Archive for October 20, 2009

End Dead Links on the Internet with Svonk

A persistent problem on the Internet these days is website links that no longer work. Studies have shown that 1 in 200 links disappear every week from the Web and 50% are gone after 10 years. Major websites like Wikipedia report that 10% of their external links are broken in some way.

   is a new kind of service that prevents dead links and “link rot” by acting as an intermediate storage for links. By typing in front of a link, it is archived at and will always be available in its original form, even though the original link has changed or does not exist anymore. Also, Svonk includes a URL Shortener Service,, that has the added advantage of archiving the shortened links.

            Svonk is useful for everyone who publishes on the Web, and the service ensures that external links will always be available as intended by the publisher. Svonk archives any kind of Web resource, including Web pages, images, videos and sounds. Users can browse the archive and use the built-in time machine to see archived links change over time. Developers can access most features by using the Svonk RESTful API.

            “Svonk is the first service of its kind – we call it a Stable Link Service. No other Web service allows for archiving of links on demand in such an easy manner,” said founder Inge Henriksen. “We hope that website owners will find Svonk’s archiving services invaluable as a permanent backup when changing content management systems. By using Svonk they can ensure that their old links are still available after their CMS upgrade or migration.”

            Most Svonk features are free to use; only advertisement removal and the archiving of entire websites are paid services. Otherwise, Svonk uses Web advertising as its revenue source. Svonk is currently in an open beta stage to fine-tune Svonk to the needs of its users in terms of usability and scalability.

October 20, 2009 at 6:10 am Leave a comment

Adlib Introduces PDF for SharePoint

Adlib Software, a Canadian document management firm, announced its new product, PDF for SharePoint. This new added-value solution for Microsoft’s SharePoint collaborative environment delivers a comprehensive set of PDF services to extend the value of SharePoint content and improve the efficiency of business processes.

            “The strong demand from Adlib’s customers and partners for a SharePoint solution enabled us to work closely with them to develop important out-of-the-box features in PDF for SharePoint,” said Brian Kernohan, VP Partner Channel, Adlib. “In addition, our close partnership with Microsoft has resulted in SharePoint-to-Adlib interfaces that drastically reduce development time for our customers and integration partners. PDF for SharePoint is a win-win solution for everyone.”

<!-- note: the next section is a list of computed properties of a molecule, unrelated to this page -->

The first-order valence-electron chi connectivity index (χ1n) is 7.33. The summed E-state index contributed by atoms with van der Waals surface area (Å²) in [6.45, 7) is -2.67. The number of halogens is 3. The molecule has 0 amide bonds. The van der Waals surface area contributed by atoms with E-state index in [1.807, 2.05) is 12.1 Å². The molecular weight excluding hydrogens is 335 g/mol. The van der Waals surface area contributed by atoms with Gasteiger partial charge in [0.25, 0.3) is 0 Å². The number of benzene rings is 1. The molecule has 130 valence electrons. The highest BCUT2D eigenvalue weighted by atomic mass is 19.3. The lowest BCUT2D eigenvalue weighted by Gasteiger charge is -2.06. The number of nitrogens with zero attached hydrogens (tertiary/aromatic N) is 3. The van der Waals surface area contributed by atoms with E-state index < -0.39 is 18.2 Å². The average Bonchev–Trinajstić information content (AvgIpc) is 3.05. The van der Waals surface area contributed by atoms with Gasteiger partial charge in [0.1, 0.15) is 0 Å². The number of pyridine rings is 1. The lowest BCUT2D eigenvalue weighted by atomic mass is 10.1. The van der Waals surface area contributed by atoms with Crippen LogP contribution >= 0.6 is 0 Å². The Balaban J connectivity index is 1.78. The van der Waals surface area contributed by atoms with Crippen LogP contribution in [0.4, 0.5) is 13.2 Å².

PDF for SharePoint automates the conversion of electronic documents to PDF, offering the same capabilities available in Adlib’s flagship solution, Adlib Express. This server-based document transformation solution is used by many Fortune 1000 companies. Among its benefits are centralized management of document transformation standards in multi-departmental environments, transforming high volumes of documents, and automating document workflows through powerful background services.

            In addition to rapid integration into the SharePoint environment, PDF for SharePoint speeds operational deployment via out-of-the-box SharePoint workflows that are easily configured to each customer’s needs. These workflows include:

  • Convert to PDF – Converts Microsoft Office as well as hundreds of legacy document formats to PDF;
  • OCR (Optical Character Recognition) – Converts image documents to text searchable PDF;
  • Convert to PDF with Watermark – Adds a watermark to documents;
  • Merge Documents – Merges any number of documents into a single PDF and adds a Table of Contents and page numbering.

            “The power of these workflows lies in how they are easily deployed,” said Scott Mackey, Director of Product Management for Adlib. “For example, CAD documents can be converted to PDF, making them accessible to field operations and manufacturing. Scanned documents can be converted into searchable PDF’s using the OCR workflow, enabling them to be found using search. A collaborative team effort that results in multiple documents can be aggregated into a single PDF document using the Merge Documents workflow. All of these capabilities are delivered as a natural extension of the SharePoint environment.”

October 20, 2009 at 6:08 am Leave a comment

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